We walked across the bridge to the USS constitution a ship which earned the nickname “Old Ironsides” for the resilience of her oak hull against canon fire during the war of 1812. As we stood below deck on the ship I could only imagine how grim it must have been to be a sailor in those days and I was glad we did not have to travel the world in such conditions.
We strolled through Beacon Hill once the most sort after neighbourhood until the wealthy moved to Black Bay. I loved the area, delightful homes decorated for the fall season. I love the way the Americans decorate their homes.
Our visit to the President John Kennedy Library and Museum was very interesting and we learnt a lot. What a fascinating man, how does one person achieve so much in life? I decided that the one of most important attributes of someone so successful is excellent time management and organizational skill. No matter how smart you are if you can’t organize yourself and manage your time you ain’t going anywhere fast. I resolved to get more organized and better manage my time. It is hard to believe that he was assassinated 48 years ago, time certainly has moved on but his legacy is still so much alive.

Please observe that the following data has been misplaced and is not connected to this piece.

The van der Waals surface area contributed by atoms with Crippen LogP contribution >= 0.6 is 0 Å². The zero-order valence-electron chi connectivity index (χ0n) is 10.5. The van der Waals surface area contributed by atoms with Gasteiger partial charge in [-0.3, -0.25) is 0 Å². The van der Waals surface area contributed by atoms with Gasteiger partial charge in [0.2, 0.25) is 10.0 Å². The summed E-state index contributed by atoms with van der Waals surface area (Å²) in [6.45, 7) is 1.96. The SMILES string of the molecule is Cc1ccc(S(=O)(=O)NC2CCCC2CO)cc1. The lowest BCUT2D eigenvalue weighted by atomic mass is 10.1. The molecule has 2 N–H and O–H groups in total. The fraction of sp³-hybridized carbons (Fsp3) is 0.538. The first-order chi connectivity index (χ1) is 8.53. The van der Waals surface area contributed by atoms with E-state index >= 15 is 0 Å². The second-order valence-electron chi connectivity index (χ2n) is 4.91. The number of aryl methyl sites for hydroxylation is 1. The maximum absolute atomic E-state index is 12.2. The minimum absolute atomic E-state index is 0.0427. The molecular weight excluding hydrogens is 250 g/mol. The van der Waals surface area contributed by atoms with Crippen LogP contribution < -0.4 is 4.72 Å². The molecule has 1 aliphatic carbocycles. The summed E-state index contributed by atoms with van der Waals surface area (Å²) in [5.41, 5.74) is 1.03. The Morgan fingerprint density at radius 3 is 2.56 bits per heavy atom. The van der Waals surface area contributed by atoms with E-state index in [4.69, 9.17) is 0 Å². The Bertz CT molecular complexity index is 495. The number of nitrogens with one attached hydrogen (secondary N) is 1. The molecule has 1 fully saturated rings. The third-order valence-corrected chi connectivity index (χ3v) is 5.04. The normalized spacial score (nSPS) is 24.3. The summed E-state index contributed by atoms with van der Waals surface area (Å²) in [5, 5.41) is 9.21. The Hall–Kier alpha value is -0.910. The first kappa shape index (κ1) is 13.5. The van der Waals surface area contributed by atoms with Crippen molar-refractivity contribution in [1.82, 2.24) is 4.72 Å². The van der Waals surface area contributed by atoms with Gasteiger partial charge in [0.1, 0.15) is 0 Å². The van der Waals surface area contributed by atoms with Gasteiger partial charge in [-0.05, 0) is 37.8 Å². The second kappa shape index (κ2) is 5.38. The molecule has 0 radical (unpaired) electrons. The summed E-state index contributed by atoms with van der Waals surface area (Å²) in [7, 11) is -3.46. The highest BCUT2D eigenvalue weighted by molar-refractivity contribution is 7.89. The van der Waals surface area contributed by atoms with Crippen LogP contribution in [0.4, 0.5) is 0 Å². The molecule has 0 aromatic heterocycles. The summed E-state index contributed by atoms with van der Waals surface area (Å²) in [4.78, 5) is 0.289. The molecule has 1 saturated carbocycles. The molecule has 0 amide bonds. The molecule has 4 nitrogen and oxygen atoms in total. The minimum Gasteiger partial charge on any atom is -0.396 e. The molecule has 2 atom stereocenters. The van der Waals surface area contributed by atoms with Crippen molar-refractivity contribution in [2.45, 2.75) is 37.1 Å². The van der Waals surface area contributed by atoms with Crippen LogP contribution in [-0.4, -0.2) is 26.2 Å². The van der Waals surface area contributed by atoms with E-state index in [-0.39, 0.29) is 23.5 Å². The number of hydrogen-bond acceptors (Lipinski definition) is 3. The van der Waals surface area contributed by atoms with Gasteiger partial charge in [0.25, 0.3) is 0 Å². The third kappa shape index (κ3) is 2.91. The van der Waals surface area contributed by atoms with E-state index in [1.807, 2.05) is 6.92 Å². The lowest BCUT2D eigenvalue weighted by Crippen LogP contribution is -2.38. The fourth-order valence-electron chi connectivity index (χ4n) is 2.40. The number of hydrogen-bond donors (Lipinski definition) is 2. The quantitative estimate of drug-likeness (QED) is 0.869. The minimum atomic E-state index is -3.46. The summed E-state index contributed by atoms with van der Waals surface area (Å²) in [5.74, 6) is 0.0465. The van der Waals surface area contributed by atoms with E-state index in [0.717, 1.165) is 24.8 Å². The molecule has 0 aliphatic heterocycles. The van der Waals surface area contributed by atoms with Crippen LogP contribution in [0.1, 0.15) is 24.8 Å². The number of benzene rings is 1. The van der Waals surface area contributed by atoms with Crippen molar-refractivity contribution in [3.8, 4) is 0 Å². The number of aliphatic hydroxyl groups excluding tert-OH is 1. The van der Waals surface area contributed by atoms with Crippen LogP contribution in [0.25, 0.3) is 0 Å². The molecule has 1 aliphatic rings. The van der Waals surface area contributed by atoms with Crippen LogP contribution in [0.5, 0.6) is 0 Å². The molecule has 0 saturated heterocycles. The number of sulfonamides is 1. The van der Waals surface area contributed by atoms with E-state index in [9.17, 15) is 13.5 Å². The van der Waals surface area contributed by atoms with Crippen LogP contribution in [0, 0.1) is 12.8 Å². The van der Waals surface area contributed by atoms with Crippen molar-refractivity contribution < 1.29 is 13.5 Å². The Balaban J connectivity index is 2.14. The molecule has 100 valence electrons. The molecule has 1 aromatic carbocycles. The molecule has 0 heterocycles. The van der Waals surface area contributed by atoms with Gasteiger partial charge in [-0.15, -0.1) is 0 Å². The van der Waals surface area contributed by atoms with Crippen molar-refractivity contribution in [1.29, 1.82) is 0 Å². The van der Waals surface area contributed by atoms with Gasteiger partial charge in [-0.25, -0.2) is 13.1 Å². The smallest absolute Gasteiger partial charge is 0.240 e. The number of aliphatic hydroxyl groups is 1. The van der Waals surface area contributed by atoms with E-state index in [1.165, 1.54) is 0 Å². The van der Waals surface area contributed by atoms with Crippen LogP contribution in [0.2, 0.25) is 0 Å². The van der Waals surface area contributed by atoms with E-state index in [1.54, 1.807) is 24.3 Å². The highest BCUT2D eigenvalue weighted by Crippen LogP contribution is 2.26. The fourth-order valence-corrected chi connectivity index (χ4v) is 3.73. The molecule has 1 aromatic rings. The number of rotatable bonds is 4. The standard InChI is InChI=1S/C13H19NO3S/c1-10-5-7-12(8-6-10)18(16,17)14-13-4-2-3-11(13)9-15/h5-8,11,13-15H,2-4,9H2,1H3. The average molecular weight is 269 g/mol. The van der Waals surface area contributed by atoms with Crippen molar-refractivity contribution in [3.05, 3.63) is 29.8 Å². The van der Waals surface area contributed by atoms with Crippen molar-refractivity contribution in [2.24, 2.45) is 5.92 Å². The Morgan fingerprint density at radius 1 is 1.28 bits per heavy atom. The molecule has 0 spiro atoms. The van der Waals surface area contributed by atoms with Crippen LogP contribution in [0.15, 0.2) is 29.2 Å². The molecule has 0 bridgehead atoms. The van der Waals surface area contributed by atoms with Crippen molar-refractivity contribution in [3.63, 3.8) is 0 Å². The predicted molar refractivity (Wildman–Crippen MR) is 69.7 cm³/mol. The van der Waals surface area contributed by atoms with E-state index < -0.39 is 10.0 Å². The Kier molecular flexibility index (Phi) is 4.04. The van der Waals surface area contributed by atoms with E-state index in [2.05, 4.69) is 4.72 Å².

Arriving at Plymouth we visited the Mayflower 2 a replica of the 17th century ship, the Mayflower, the ship that transported the Pilgrims to North America in 1620, another story of hardship with so many dying in the first winter. It was on these shores that the first pilgrims began their lives and so began the history of a new world.
Feeling overloaded with historical facts and information it was time for a break and so we headed for Cape Cod. I had romantic visions of this part of the world and I was not disappointed. It is beautiful, sand dunes across the beaches of soft sand, grass blowing gently in the wind on the shore and trees with the magnificent colours of fall. Off the main highway we passed through quaint little villages with charming homes and gardens and cute little stores and past the cranberry patches being harvested We hiked through parts of the Cape Cod National Seashore Park which was set aside during Kennedy’s presidency as he loved this area and Cape Cod is home to the Kennedy estate. It is stunning and I decided I could quite easily live in this part of the world. We breathed the fresh air and were reminded once again how we love the outdoors.